Yesterday I brought you details of a couple of the new spring books from Mills and Bang, publishers of fine military romance, and already orders are flooding in for them, so the appetite is obviously not dead for novels which bring my men and women readers together in that place where killing meets kissing, and romance meets the regiment.
A couple more today?
Oh, come on, yes – why not?!
A Place For Heroes To Rest by Rosie Parade (£1.99)
‘You’re new out here, ain’t you?’ said Captain Charlie Spinnock, as he rested on the sandbags and gazed out into the dusk.
‘In the sense that I arrived here yesterday,’ said Captain Arthur Kindling, ‘and that my kit hasn’t even arrived here today, yes, I am pretty new out here.’
He thought he and Kindling were probably going to get on pretty well together.
‘Over there,” he said, pointing to some distant lights, ‘are the German lines.’
From a long way off they could hear singing. Four part harmony. Every Friday night was Brahms Lieder practice. Half the voices were men singing falsetto.
‘Down here,’ said Spinnock, pointing nearer to hand, ‘are the British lines.’
From various lit up areas came the sound of rough singing. One of the groups was singing ‘It’s a Long Long Way to Tipperary’. So were all the others. It was the only song the British knew. You’d think it would get on the Germans’ nerves after a while. Just then a shell flew over. It clearly did.
‘And the big black space between them and us is No Man’s Land,’ said Charlie.
‘And never was a space worse named’, came a voice from the dark behind them. ‘No Woman’s Land is what it should be called. It is a mess, a clutter. A disgrace. Just wait till I get my hands on it. May I introduce myself, gentlemen? Captain Jemima Cranston at your service.’
In the months and years to come Charlie and Arthur were never to meet anyone as redoubtable as Jemima. And what she said was very true. After she had got her hands on No Man’s Land it was never quite the same again. The whole soul, said some, had gone out of the place. But which one of the two British captains was she to get her hands on, and which of their two lives was she to clear up for ever? Ah, thereby hangs a tale!
And Noel Makes Three by Anne-Marie Howitzer (£19.99)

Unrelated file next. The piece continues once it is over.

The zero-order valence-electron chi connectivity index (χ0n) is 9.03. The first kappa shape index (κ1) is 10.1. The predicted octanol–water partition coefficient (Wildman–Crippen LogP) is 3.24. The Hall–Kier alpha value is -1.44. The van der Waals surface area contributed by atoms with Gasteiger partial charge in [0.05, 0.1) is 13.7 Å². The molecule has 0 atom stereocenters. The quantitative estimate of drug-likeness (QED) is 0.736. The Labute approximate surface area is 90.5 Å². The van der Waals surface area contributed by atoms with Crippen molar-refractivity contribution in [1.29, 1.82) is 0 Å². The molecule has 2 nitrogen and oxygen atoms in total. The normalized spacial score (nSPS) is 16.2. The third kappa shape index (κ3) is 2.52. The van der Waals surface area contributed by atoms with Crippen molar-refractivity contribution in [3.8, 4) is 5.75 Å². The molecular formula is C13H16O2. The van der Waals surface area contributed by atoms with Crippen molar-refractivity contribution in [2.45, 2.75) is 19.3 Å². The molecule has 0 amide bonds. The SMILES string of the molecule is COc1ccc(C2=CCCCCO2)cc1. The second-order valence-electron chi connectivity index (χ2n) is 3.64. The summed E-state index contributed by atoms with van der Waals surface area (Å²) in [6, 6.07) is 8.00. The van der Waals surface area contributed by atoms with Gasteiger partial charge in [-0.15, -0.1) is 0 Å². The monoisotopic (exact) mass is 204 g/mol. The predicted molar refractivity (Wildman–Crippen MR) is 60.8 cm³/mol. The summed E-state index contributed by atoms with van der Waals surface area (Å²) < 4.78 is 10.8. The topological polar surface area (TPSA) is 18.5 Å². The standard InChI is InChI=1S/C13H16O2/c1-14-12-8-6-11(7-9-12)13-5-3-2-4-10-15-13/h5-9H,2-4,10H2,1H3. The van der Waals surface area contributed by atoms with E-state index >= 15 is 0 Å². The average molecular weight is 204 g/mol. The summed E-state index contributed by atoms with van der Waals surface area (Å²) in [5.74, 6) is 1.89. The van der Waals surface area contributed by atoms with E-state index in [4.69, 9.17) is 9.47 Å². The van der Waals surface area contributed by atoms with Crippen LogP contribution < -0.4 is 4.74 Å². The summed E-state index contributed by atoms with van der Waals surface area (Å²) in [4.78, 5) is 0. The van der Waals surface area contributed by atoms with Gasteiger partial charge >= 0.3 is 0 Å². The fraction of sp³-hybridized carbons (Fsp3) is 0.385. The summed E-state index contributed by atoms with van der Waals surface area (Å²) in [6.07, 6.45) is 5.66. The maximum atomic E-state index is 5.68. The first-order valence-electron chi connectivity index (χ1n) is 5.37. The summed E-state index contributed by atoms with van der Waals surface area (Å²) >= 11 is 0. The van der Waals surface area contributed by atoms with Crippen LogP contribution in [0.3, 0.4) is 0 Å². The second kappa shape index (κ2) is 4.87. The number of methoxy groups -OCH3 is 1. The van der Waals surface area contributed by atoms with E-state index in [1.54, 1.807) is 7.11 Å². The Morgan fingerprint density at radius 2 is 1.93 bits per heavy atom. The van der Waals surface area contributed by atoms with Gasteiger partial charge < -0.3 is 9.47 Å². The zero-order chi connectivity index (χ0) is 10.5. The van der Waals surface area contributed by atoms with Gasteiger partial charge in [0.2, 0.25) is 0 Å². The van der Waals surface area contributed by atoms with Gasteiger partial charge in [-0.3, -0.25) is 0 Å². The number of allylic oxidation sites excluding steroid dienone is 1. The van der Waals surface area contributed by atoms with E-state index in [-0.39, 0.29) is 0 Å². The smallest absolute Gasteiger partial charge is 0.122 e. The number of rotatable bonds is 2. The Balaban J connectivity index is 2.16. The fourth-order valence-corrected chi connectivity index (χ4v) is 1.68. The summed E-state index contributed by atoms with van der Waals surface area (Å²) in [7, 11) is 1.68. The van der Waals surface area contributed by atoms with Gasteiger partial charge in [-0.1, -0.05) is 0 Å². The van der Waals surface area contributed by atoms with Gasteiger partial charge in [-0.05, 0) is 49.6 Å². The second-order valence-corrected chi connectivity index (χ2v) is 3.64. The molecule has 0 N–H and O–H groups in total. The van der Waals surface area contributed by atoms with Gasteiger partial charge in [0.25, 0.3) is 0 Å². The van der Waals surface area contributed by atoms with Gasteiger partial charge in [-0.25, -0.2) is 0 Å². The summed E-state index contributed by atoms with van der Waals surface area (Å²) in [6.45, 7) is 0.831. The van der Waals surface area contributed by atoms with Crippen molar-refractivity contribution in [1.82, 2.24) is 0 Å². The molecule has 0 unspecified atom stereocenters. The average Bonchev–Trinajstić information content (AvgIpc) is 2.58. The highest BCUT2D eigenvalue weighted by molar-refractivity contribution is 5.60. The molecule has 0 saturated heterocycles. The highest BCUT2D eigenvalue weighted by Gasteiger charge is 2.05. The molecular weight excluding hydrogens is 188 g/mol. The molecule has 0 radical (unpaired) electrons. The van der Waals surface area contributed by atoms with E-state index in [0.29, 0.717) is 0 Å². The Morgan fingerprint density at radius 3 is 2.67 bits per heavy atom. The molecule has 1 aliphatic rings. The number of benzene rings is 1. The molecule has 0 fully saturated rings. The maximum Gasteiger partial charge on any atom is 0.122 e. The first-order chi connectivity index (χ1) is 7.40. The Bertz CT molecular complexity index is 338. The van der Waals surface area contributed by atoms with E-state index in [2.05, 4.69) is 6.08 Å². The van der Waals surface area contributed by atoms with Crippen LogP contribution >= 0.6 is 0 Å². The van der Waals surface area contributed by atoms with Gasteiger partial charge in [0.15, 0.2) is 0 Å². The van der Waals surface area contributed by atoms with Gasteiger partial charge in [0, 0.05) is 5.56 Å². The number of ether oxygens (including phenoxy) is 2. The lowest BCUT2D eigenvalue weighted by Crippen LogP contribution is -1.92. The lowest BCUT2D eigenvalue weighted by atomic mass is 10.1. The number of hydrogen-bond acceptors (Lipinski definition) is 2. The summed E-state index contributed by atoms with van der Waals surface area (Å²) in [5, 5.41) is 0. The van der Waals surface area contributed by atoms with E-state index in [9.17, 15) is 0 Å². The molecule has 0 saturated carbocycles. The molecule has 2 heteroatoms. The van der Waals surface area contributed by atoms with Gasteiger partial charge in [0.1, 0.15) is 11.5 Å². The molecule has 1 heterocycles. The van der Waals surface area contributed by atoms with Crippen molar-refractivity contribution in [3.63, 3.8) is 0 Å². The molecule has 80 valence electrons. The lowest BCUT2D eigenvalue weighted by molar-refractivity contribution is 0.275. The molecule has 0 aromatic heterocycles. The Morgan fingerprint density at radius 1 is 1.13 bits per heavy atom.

Captain Barney Mills was not a man in whose life the supernatural played much part. He had been at sea for thirty years, and never seen so much as a ship in a bottle which showed any palpable signs of visitation. But there was something about his present command, HMS Marvellous, which was different.
It was one of the oldest and grandest fighting vessels in the Royal Navy, for a start. Some of the original furnishings were almost antiques in their own right by now. And a succession of very distinguished personages had been on board. The Duke of Windsor, while he was still a proper duke, for a start. And he had discovered only today that the ship had played host to Noel Coward for several months, together with his travelling companion Jeffrey, Lord Amherst.
Coward loved being made welcome by the Navy. Everyone knew that. He and the Mounbattens were bosom companions.
So, did that explain the sounds he sometimes heard of laughter at the end of corridors, of distant tinkling cocktails? Did it explain the ghostly dying fall of singing, piano paying and applause, but always round the next corner?
Did it also explain the very warm feelings that Barney Mills felt toward his very handsome second-in-hand, young Jack Ticklefast?
Did the shade of Noel Coward want them both to be terribly, terribly happy?
He had no idea. But stranger things have happened at sea. Haven’t they, darling?
More choice fruits coming from Mills & Bang soon!
The Independent Wed Jan 23 and Thursday Jan 24 2008